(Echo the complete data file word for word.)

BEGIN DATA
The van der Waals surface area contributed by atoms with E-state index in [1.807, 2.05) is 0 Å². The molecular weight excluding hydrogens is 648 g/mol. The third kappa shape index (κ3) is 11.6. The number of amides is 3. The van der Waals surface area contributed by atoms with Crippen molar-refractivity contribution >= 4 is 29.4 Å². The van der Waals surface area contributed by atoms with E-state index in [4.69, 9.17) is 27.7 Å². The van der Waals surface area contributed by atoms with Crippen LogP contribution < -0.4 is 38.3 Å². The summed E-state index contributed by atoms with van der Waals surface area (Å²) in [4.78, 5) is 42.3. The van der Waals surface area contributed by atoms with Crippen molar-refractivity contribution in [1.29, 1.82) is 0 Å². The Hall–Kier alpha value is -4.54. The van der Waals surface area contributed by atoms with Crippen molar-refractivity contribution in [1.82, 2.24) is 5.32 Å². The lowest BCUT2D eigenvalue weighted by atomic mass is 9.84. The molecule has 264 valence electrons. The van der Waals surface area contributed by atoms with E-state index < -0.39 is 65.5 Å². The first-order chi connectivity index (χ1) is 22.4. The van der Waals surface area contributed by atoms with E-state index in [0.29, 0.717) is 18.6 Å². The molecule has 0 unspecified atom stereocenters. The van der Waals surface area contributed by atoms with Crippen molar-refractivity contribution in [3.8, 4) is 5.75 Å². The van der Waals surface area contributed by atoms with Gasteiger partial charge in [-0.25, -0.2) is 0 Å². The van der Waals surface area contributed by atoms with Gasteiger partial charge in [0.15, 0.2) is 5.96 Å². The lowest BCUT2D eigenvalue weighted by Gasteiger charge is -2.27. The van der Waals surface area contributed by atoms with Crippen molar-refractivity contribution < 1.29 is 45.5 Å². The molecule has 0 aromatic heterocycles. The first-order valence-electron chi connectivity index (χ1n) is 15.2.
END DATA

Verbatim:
The van der Waals surface area contributed by atoms with E-state index in [1.807, 2.05) is 0 Å². The molecular weight excluding hydrogens is 648 g/mol. The third kappa shape index (κ3) is 11.6. The number of amides is 3. The van der Waals surface area contributed by atoms with Crippen molar-refractivity contribution >= 4 is 29.4 Å². The van der Waals surface area contributed by atoms with E-state index in [4.69, 9.17) is 27.7 Å². The van der Waals surface area contributed by atoms with Crippen LogP contribution < -0.4 is 38.3 Å². The summed E-state index contributed by atoms with van der Waals surface area (Å²) in [4.78, 5) is 42.3. The van der Waals surface area contributed by atoms with Crippen molar-refractivity contribution in [1.29, 1.82) is 0 Å². The Hall–Kier alpha value is -4.54. The van der Waals surface area contributed by atoms with Crippen molar-refractivity contribution in [1.82, 2.24) is 5.32 Å². The lowest BCUT2D eigenvalue weighted by atomic mass is 9.84. The molecule has 264 valence electrons. The van der Waals surface area contributed by atoms with E-state index < -0.39 is 65.5 Å². The first-order chi connectivity index (χ1) is 22.4. The van der Waals surface area contributed by atoms with E-state index in [0.29, 0.717) is 18.6 Å². The molecule has 0 unspecified atom stereocenters. The van der Waals surface area contributed by atoms with Crippen molar-refractivity contribution in [3.8, 4) is 5.75 Å². The van der Waals surface area contributed by atoms with Gasteiger partial charge in [-0.25, -0.2) is 0 Å². The van der Waals surface area contributed by atoms with Gasteiger partial charge in [0.15, 0.2) is 5.96 Å². The lowest BCUT2D eigenvalue weighted by Gasteiger charge is -2.27. The van der Waals surface area contributed by atoms with Crippen molar-refractivity contribution < 1.29 is 45.5 Å². The molecule has 0 aromatic heterocycles. The first-order valence-electron chi connectivity index (χ1n) is 15.2.